They're not ground-breaking changes. In fact, if it all goes right, none of my normal users will even realize there's been a change at all.
I'm working on updating my code libraries to... well, to be better, and safer.
For those interested (if you've read this far, that means you are), I'm changing the database abstraction layers to use PDO. It's turned into a massive rewrite just to be *partially* backwards-compatible, so I've concentrated on only dealing with PostgreSQL.
Once I've rewritten the main library, I'll end up having to rewrite my website's code to handle the non-backwards-compatible changes. And I'll have to decide what all is going to stay, such as the news feed on the main page: right now, that is being run by an old library called "rssdb" or something like that, which basically takes news feeds and dumps them into a database. It was cool, at the time... but I think it's outlived it's usefulness.
I've been told by others (including my wife) that they read the news on the front page, so apparently I'll either need to update that library or find a simpler/different way to get the news. Maybe I'll skip the part about writing it to the database, since I don't really utilize any of that anyway.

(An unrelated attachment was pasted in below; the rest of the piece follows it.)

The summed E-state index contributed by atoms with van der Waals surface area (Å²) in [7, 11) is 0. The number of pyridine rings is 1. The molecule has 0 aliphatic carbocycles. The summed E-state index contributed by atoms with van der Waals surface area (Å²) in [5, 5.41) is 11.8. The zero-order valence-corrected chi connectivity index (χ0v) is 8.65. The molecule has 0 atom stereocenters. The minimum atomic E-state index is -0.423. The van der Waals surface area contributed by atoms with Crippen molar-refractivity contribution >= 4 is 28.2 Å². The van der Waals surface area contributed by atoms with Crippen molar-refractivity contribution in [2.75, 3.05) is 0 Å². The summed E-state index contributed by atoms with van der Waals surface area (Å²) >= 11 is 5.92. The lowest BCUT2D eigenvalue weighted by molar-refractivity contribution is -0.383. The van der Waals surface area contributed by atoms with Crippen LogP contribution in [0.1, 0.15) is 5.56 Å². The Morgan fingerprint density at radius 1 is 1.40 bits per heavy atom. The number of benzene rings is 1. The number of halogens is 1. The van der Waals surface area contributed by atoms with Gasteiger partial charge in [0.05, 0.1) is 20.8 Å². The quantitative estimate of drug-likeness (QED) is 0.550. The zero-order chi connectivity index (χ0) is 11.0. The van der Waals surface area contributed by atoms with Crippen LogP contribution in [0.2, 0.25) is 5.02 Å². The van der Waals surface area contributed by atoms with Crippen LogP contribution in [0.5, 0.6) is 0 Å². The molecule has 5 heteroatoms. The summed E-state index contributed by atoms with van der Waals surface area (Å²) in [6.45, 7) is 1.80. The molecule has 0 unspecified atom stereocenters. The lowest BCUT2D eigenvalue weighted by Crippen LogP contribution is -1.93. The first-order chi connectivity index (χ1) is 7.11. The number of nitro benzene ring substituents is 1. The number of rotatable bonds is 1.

Aaaaaanyway.... so this big change has been coming for a long time. I'm still struggling with whether it's more important to be backward-compatible, or to just get it done. The former means that dependent code won't have to undergo quite as extensive of rewrites... the latter means that the darned thing might actually get done. I'm trying to limit the amount of work I have to do in order to implement something that probably should have been done from the start.
Oh, and to throw another wrench into the works, I'm looking at converting my webserver from Apache to nginx (that's "Engine-X"), because it's a lot faster.
Ugh. Thanks for reading (especially to my wife).
Back to coding.